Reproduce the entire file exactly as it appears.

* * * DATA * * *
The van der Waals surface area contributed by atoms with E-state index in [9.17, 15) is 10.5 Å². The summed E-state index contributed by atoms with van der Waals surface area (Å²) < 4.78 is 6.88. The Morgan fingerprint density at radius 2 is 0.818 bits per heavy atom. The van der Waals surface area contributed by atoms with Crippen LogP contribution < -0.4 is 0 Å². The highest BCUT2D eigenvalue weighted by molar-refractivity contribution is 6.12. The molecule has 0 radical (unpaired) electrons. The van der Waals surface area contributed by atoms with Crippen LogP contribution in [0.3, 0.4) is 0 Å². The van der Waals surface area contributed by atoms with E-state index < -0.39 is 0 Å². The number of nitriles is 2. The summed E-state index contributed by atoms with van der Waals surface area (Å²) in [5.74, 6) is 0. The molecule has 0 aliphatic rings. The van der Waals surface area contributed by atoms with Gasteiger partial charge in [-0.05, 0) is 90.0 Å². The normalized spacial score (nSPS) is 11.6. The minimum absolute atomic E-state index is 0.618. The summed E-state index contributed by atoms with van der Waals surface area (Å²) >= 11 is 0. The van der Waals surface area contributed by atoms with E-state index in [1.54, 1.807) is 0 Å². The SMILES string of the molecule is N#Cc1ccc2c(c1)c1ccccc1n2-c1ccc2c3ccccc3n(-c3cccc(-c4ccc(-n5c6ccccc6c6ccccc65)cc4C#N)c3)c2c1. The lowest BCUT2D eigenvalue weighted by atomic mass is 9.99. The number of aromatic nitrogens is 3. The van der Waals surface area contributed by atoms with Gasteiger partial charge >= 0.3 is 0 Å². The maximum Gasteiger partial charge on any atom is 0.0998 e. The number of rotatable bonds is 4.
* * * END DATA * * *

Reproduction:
The van der Waals surface area contributed by atoms with E-state index in [9.17, 15) is 10.5 Å². The summed E-state index contributed by atoms with van der Waals surface area (Å²) < 4.78 is 6.88. The Morgan fingerprint density at radius 2 is 0.818 bits per heavy atom. The van der Waals surface area contributed by atoms with Crippen LogP contribution < -0.4 is 0 Å². The highest BCUT2D eigenvalue weighted by molar-refractivity contribution is 6.12. The molecule has 0 radical (unpaired) electrons. The van der Waals surface area contributed by atoms with Crippen LogP contribution in [0.3, 0.4) is 0 Å². The van der Waals surface area contributed by atoms with E-state index < -0.39 is 0 Å². The number of nitriles is 2. The summed E-state index contributed by atoms with van der Waals surface area (Å²) in [5.74, 6) is 0. The molecule has 0 aliphatic rings. The van der Waals surface area contributed by atoms with Gasteiger partial charge in [-0.05, 0) is 90.0 Å². The normalized spacial score (nSPS) is 11.6. The minimum absolute atomic E-state index is 0.618. The summed E-state index contributed by atoms with van der Waals surface area (Å²) >= 11 is 0. The van der Waals surface area contributed by atoms with E-state index in [1.54, 1.807) is 0 Å². The SMILES string of the molecule is N#Cc1ccc2c(c1)c1ccccc1n2-c1ccc2c3ccccc3n(-c3cccc(-c4ccc(-n5c6ccccc6c6ccccc65)cc4C#N)c3)c2c1. The lowest BCUT2D eigenvalue weighted by atomic mass is 9.99. The number of aromatic nitrogens is 3. The van der Waals surface area contributed by atoms with Gasteiger partial charge >= 0.3 is 0 Å². The maximum Gasteiger partial charge on any atom is 0.0998 e. The number of rotatable bonds is 4.